When my front door’s regular mechanical deadbolt lock started seizing up, I wasn’t even considering keyless locks until I saw them at Home Depot.

You know, the electronic kind with a keypad like in office buildings. My first reaction was ‘oh hell no,’ … but I decided to at least read up on them. After all, I’m hoping I won’t have to do this again for at least another 10 years.

Long story short, here’s what I found out about these newfangled kind of locks, compared to traditional mechanical locks:

  • Some people like the extra convenience of keyless electronic locks
  • For others, the bigger appeal is that they seem safer—especially those who worry about someone finding a spare key under the doormat, behind the flowerpot, etc.
  • But you pay for those benefits—about $100-$200 more. Most traditional mechanical deadbolt locks are $25-$50, whereas keyless locks are in the $100-$250 range.

So if doing it the way you’ve been doing it forever isn’t really all that inconvenient, and security issues like where the extra key is aren’t a concern, it might be hard to justify the cost.

Seemed like a good idea. but …

I liked the idea of getting rid of my thigh-stabbing key—and not worrying about whether anyone would finally find my extra key hidden in the mailbox (so clever!).

But didn’t I have to worry about being … hacked or something? Turns out, not so much. The deadbolt in keyless locks itself is the same principle as in a mechanical lock, so that’s essentially a wash. It’s the lock itself that’s different. And as far as someone actually hacking the individual pushbutton or keypad middle-of-the-pack locks I looked at, it’s possible but quite unlikely.

So if some kind of hacking/compromise wasn’t a real issue, what about power? And was I gonna need an electrician or locksmith to install them? Nope and nope. They generally run on batteries and you can install lots of models yourself in a few minutes with just a screwdriver.

Okay, what about cost? If I expect this lock to last 10 years minimum like my last one, was I willing to pay $10-15 more per year? Just for the extra conveniences and so that I don’t have to worry about my extra key being found? For me, after hemming and hawing a bit, the answer was yes.

More convenient than I imagined

It’s been two years, and here’s why I like my keyless lock (pictured below) over the old way:

  • I don’t have to worry about someone finding my ‘extra’ key. When neighbors, friends or repairmen needed to get in my house, I always worried that someone would see my mailbox hiding place, or just find it outright. Now I can give them a special secondary code that I can enable and disable whenever I want to. (It’s a good idea to never give your main code to anyone, just in case).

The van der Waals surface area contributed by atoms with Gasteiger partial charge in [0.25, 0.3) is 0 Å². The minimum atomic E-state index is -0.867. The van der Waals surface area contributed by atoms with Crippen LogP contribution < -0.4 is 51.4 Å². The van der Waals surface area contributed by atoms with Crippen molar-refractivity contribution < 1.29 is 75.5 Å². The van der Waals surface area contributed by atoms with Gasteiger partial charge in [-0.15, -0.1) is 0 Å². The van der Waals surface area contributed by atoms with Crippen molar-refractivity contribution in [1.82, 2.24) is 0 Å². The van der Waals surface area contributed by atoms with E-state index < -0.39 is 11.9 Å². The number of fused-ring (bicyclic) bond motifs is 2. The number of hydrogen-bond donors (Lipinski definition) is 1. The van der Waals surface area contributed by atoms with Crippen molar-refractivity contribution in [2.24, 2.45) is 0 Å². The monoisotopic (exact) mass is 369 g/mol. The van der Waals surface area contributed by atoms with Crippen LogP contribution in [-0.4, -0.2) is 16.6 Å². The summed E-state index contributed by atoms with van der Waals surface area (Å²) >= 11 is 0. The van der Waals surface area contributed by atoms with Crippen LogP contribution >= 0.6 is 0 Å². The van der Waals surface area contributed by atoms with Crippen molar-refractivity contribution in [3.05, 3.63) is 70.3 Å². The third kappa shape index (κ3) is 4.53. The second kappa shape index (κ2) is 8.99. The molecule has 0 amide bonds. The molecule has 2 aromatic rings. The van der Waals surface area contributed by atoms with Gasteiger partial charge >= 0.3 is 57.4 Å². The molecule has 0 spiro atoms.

• No wrestling keys out of my pocket. The key is in my head—it’s the 4-digit code. I just tap it in and the deadbolt slides open. I can even do it with a bag of groceries in my hand. And I certainly don’t miss reaching for keys AT ALL—that’s so old school!
  • Easy to open, especially in the dark. I often forget to leave the porch light on when I’m out late. Before, my wife and I would be fumbling around in the dark for our keys. But the keypad buttons are lit, so now I can easily open the door in a couple of seconds.
  • No key stabbing me in the thigh or worse. ‘Nuff said. And one less key to haul around.

One other thing I worried about initially but that’s not really an issue: wouldn’t the batteries die and lock me out?

Practically all models, including the Schlage I bought (pictured below), give you plenty of advance warning when the batteries start to weaken. Like weeks of warning, in general. When my batteries got tired after a year or so, the blinking red light was impossible to miss. I replaced them in a few minutes, and it was easy.

And many models let you use a conventional key as a backup feature—just don’t hide it under the mat would be my advice!

Lots of options to fit your needs

There are of course all kinds of options: Different finishes. With or without handles. Pushbuttons or keypads. Hard-wired or battery-operated.

And more, in a range of prices. I picked the Schlage® because it had the right balance of features for the right price and lots of good reviews—and I could install it myself.

In particular, I liked the turn-knob feature that makes locking the deadbolt on the way out so easy. You can also get kinds that lock automatically every time they close.

Here’s a link to some of Amazon’s most popular keyless locks, not including the new smart-phone types. Those are a whole ‘nother thing. Now you can even simply tap your smartphone on the lock to open—amazing. Hope this helps!